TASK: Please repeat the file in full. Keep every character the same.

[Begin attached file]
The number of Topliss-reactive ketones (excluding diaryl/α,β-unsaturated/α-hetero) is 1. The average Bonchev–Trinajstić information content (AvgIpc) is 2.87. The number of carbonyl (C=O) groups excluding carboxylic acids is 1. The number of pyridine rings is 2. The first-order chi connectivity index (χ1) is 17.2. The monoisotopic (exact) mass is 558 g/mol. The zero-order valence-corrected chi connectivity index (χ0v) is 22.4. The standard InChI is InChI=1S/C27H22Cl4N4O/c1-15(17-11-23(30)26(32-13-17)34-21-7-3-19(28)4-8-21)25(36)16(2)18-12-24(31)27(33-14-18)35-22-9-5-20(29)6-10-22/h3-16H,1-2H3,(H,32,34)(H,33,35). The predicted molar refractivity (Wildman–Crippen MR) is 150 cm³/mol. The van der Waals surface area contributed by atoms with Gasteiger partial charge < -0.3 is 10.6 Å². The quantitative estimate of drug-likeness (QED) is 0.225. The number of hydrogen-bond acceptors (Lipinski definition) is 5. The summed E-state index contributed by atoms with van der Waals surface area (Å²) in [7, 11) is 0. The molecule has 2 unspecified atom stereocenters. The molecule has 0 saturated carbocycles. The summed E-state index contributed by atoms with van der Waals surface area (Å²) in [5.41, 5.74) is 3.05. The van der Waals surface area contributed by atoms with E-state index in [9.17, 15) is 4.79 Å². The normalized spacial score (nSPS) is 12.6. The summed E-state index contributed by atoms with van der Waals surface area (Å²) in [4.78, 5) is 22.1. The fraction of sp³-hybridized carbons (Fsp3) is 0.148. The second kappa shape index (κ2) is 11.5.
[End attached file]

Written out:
The number of Topliss-reactive ketones (excluding diaryl/α,β-unsaturated/α-hetero) is 1. The average Bonchev–Trinajstić information content (AvgIpc) is 2.87. The number of carbonyl (C=O) groups excluding carboxylic acids is 1. The number of pyridine rings is 2. The first-order chi connectivity index (χ1) is 17.2. The monoisotopic (exact) mass is 558 g/mol. The zero-order valence-corrected chi connectivity index (χ0v) is 22.4. The standard InChI is InChI=1S/C27H22Cl4N4O/c1-15(17-11-23(30)26(32-13-17)34-21-7-3-19(28)4-8-21)25(36)16(2)18-12-24(31)27(33-14-18)35-22-9-5-20(29)6-10-22/h3-16H,1-2H3,(H,32,34)(H,33,35). The predicted molar refractivity (Wildman–Crippen MR) is 150 cm³/mol. The van der Waals surface area contributed by atoms with Gasteiger partial charge < -0.3 is 10.6 Å². The quantitative estimate of drug-likeness (QED) is 0.225. The number of hydrogen-bond acceptors (Lipinski definition) is 5. The summed E-state index contributed by atoms with van der Waals surface area (Å²) in [7, 11) is 0. The molecule has 2 unspecified atom stereocenters. The molecule has 0 saturated carbocycles. The summed E-state index contributed by atoms with van der Waals surface area (Å²) in [5.41, 5.74) is 3.05. The van der Waals surface area contributed by atoms with E-state index in [9.17, 15) is 4.79 Å². The normalized spacial score (nSPS) is 12.6. The summed E-state index contributed by atoms with van der Waals surface area (Å²) in [4.78, 5) is 22.1. The fraction of sp³-hybridized carbons (Fsp3) is 0.148. The second kappa shape index (κ2) is 11.5.